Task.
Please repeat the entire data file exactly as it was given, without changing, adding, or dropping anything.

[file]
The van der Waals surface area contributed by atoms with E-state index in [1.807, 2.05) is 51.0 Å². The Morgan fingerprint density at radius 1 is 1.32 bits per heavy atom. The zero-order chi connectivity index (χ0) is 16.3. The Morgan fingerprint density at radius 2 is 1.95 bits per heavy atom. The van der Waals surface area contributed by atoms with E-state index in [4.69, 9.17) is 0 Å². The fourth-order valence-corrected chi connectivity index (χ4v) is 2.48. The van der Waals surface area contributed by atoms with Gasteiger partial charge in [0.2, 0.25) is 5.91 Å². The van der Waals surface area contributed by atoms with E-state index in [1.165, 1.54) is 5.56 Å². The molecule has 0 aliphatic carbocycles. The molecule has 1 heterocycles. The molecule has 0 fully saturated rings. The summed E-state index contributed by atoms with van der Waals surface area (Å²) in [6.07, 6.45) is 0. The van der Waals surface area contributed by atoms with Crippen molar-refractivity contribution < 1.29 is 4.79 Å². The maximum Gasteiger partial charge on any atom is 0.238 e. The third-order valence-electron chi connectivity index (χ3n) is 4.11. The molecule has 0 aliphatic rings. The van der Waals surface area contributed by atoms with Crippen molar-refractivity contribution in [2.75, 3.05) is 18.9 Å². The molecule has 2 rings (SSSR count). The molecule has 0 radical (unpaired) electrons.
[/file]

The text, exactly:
The van der Waals surface area contributed by atoms with E-state index in [1.807, 2.05) is 51.0 Å². The Morgan fingerprint density at radius 1 is 1.32 bits per heavy atom. The zero-order chi connectivity index (χ0) is 16.3. The Morgan fingerprint density at radius 2 is 1.95 bits per heavy atom. The van der Waals surface area contributed by atoms with E-state index in [4.69, 9.17) is 0 Å². The fourth-order valence-corrected chi connectivity index (χ4v) is 2.48. The van der Waals surface area contributed by atoms with Gasteiger partial charge in [0.2, 0.25) is 5.91 Å². The van der Waals surface area contributed by atoms with E-state index in [1.165, 1.54) is 5.56 Å². The molecule has 0 aliphatic carbocycles. The molecule has 1 heterocycles. The molecule has 0 fully saturated rings. The summed E-state index contributed by atoms with van der Waals surface area (Å²) in [6.07, 6.45) is 0. The van der Waals surface area contributed by atoms with Crippen molar-refractivity contribution < 1.29 is 4.79 Å². The maximum Gasteiger partial charge on any atom is 0.238 e. The third-order valence-electron chi connectivity index (χ3n) is 4.11. The molecule has 0 aliphatic rings. The van der Waals surface area contributed by atoms with Crippen molar-refractivity contribution in [2.75, 3.05) is 18.9 Å². The molecule has 2 rings (SSSR count). The molecule has 0 radical (unpaired) electrons.